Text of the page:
The 2018 to 2020 European drought was the worst in more than two centuries, driven in part by uncommonly high temperatures that exacerbated dry conditions across large parts of the continent, new research finds.
The drought affected around a third of Europe, including much of Germany, France, and the Czech Republic, and it lasted for 33 months, extending from April 2018 to December 2020. During that stretch, air temperatures were 2.8 degrees C (5 degrees F) hotter than the average over the last 250 years, according to an analysis of data going back to 1766.
HIgh temperatures and meager rainfall dried out soils, hurting crop yields. Maize production dropped by 20 to 40 percent in Belgium, the Netherlands, Luxembourg, Germany, and France, while barley production dropped by 10 percent across nearly all of Europe. The findings were published in the journal Earth’s Future.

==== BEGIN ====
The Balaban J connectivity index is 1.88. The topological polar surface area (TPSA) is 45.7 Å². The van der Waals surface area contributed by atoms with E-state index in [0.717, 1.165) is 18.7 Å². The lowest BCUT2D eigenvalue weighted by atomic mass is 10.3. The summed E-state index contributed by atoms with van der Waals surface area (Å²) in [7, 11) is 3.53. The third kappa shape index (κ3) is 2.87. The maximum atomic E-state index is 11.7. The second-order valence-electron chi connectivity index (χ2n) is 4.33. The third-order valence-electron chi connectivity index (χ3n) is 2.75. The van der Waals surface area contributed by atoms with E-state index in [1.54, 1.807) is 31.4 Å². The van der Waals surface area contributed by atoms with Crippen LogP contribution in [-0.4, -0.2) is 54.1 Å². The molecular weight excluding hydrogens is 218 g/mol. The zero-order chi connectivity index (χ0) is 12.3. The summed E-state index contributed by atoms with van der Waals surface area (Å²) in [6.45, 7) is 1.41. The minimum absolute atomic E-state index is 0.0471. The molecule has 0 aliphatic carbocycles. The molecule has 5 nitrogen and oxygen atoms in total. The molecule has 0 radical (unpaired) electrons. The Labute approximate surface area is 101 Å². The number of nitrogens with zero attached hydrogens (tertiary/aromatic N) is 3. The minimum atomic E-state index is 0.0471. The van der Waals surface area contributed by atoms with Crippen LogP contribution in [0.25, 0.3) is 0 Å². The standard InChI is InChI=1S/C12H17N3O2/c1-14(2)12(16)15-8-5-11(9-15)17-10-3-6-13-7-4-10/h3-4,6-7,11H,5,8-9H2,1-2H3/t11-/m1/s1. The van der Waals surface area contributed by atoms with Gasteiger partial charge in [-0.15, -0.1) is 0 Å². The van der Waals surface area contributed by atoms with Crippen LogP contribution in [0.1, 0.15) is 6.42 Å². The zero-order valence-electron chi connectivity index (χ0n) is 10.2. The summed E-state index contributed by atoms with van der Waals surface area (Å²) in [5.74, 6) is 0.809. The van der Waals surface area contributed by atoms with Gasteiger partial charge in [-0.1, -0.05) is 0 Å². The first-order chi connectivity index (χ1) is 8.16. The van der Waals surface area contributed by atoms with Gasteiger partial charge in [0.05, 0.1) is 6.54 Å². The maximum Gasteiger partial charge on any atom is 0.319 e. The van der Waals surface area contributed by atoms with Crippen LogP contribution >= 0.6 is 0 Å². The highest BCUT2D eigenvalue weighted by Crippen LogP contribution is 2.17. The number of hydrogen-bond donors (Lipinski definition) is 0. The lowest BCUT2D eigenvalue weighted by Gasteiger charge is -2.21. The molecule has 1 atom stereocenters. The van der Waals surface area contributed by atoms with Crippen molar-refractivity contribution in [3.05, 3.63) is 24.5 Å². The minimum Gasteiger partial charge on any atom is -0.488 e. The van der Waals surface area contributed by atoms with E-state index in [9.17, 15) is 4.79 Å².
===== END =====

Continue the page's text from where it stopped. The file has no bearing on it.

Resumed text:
“Decision makers should be prepared for significantly more severe drought events in future,” said Luis Samaniego, a hydrologist at the Helmholtz Centre for Environmental Research in Germany and co-author of the study. “Especially for devising new agricultural policies, this should be considered as a wake-up call to assess suitable measures to mitigate the threatening lack of water.”